fogs vision, until
warm solace radiates up
from tea mug through hands to heart.



Grandpa, the day you died was a normal day.
I was in the library at school,
And when the voice on the intercom said
Is Marian in this room please?
I thought maybe you were dead.

I walked out and saw my mother
And then I was sure. Then I knew.
I cried right there in the hallway. She said
It's your grandfather.

The white walls started to close in
And then the bell rang, the rush, the din
Like a crazed alarm inside my head that kept sounding
He's dead! He's dead!
And all the kids came out of the rooms
They were everywhere, the walls loomed
And Marshall Troop came up and said
Mizz Kent, Mizz Kent, he's dead! He's dead!
The lockers slammed, kids were screaming
I hoped that I was only dreaming
Kids were yelling
He's dead! He's dead!

I started to fall, and my mother held me
And she said
It's all right. He doesn't have pain anymore.
It's all right.

Grandpa, I hope there's no pain.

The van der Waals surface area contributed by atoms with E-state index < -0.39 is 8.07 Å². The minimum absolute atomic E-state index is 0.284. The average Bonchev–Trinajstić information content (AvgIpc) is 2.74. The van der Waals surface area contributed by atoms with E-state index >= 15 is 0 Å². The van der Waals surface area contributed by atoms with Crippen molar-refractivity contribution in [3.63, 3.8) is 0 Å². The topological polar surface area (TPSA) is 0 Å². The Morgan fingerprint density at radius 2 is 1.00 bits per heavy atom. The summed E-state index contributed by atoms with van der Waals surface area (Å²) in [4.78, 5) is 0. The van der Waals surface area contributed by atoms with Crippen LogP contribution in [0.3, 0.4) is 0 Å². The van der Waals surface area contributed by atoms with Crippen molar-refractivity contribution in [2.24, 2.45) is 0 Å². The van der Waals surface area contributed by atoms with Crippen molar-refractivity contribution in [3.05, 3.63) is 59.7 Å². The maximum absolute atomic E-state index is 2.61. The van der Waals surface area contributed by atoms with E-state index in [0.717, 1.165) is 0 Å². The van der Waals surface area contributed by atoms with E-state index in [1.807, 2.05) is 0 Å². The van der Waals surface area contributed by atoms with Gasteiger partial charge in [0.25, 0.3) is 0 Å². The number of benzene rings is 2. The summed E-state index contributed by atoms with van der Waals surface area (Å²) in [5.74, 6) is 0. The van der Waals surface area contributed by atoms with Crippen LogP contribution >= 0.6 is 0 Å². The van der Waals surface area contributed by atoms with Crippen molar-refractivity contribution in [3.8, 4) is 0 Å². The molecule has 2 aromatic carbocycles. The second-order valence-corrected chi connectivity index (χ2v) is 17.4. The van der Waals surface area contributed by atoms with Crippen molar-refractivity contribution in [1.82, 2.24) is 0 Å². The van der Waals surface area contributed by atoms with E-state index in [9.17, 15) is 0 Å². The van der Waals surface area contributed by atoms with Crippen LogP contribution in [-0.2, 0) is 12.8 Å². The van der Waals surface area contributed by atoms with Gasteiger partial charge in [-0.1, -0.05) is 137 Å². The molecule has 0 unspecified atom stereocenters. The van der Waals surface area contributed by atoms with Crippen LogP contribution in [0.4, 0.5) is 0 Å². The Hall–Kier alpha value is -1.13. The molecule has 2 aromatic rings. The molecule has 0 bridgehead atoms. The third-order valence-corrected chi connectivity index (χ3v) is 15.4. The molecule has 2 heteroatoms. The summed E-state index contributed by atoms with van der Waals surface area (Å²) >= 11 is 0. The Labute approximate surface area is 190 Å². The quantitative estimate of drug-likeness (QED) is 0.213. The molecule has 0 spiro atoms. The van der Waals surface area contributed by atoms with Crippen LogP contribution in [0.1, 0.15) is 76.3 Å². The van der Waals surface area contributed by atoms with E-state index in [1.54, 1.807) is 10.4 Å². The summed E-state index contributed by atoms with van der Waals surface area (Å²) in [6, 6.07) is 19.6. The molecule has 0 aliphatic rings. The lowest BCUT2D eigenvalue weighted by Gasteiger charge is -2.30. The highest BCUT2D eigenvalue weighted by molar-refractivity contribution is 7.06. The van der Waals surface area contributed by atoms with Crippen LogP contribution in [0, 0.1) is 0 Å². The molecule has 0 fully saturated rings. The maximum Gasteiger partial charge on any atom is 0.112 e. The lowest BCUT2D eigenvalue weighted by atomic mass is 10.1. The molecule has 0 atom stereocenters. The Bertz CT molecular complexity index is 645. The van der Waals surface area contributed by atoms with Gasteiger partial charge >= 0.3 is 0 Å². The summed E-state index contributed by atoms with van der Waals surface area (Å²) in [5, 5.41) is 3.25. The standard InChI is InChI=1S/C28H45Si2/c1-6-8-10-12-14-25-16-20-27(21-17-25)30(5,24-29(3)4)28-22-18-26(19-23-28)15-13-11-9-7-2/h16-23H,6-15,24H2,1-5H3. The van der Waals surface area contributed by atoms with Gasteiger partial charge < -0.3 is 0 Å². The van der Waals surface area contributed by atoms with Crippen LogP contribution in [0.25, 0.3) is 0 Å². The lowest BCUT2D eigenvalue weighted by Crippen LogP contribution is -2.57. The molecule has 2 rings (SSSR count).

I wrote this in high school. It's my first poem, or at least the earliest one of which I still have evidence. I have not edited it except to add italics.

I decided to share this, rough as it is, because today some friends found themselves in the position my mother was in here. How difficult to suffer such a loss and yet be required to be strong for your children. As happens so often, I'm reflecting back on my own childhood memories, thinking about my parents and what the experience might have been like for them.



What if my love dripped
rhythmically, like a faucet,
high hat staccato?
I'd lap love up thirstily;
parched again, I'd drum up more.


Like your refreshing
grape popsicle, I'll drink you
deeply down, until
you can't take it anymore,
hold you on my tongue, swallow.


At the end of days,
I want to be enveloped--
please, be my pea-pod!
With no future, I'd prefer
for you to ingest me whole.

This week, the Real Toads are writing tanka at the behest of Pirate Grace.



What do you stand for?